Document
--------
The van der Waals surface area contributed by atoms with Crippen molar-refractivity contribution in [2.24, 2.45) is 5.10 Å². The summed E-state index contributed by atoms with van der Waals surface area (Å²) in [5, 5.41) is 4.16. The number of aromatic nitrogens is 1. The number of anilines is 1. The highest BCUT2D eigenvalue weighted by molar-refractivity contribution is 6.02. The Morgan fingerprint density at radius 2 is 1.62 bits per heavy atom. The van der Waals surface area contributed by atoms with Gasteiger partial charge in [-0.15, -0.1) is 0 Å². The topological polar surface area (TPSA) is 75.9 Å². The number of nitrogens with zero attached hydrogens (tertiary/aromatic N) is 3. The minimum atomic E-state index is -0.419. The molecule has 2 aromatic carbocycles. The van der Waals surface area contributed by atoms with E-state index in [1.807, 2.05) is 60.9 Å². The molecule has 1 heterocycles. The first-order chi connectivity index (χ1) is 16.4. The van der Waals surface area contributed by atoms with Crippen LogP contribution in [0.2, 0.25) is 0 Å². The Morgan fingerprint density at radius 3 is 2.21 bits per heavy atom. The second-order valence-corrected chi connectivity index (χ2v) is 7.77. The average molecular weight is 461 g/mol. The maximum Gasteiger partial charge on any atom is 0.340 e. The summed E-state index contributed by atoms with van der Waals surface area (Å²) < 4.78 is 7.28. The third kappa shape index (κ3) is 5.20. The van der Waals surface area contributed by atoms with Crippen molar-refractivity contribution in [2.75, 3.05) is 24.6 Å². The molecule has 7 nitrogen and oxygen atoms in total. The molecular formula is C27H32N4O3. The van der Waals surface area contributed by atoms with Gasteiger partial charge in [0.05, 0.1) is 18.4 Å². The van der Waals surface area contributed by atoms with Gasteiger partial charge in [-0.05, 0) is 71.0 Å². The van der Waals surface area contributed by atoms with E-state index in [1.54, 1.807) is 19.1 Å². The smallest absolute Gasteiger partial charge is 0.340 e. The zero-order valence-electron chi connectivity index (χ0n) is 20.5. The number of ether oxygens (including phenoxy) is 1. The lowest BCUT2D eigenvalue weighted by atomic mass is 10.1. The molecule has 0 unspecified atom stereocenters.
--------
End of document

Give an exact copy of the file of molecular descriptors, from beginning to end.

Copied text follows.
The van der Waals surface area contributed by atoms with Crippen molar-refractivity contribution in [2.24, 2.45) is 5.10 Å². The summed E-state index contributed by atoms with van der Waals surface area (Å²) in [5, 5.41) is 4.16. The number of aromatic nitrogens is 1. The number of anilines is 1. The highest BCUT2D eigenvalue weighted by molar-refractivity contribution is 6.02. The Morgan fingerprint density at radius 2 is 1.62 bits per heavy atom. The van der Waals surface area contributed by atoms with Gasteiger partial charge in [-0.15, -0.1) is 0 Å². The topological polar surface area (TPSA) is 75.9 Å². The number of nitrogens with zero attached hydrogens (tertiary/aromatic N) is 3. The minimum atomic E-state index is -0.419. The molecule has 2 aromatic carbocycles. The van der Waals surface area contributed by atoms with E-state index in [1.807, 2.05) is 60.9 Å². The molecule has 1 heterocycles. The first-order chi connectivity index (χ1) is 16.4. The van der Waals surface area contributed by atoms with Crippen LogP contribution in [0.2, 0.25) is 0 Å². The Morgan fingerprint density at radius 3 is 2.21 bits per heavy atom. The second-order valence-corrected chi connectivity index (χ2v) is 7.77. The average molecular weight is 461 g/mol. The maximum Gasteiger partial charge on any atom is 0.340 e. The summed E-state index contributed by atoms with van der Waals surface area (Å²) < 4.78 is 7.28. The third kappa shape index (κ3) is 5.20. The van der Waals surface area contributed by atoms with Crippen molar-refractivity contribution in [2.75, 3.05) is 24.6 Å². The molecule has 7 nitrogen and oxygen atoms in total. The molecular formula is C27H32N4O3. The van der Waals surface area contributed by atoms with Gasteiger partial charge in [0.05, 0.1) is 18.4 Å². The van der Waals surface area contributed by atoms with Gasteiger partial charge in [-0.05, 0) is 71.0 Å². The van der Waals surface area contributed by atoms with E-state index in [1.54, 1.807) is 19.1 Å². The smallest absolute Gasteiger partial charge is 0.340 e. The zero-order valence-electron chi connectivity index (χ0n) is 20.5. The number of ether oxygens (including phenoxy) is 1. The lowest BCUT2D eigenvalue weighted by atomic mass is 10.1. The molecule has 0 unspecified atom stereocenters.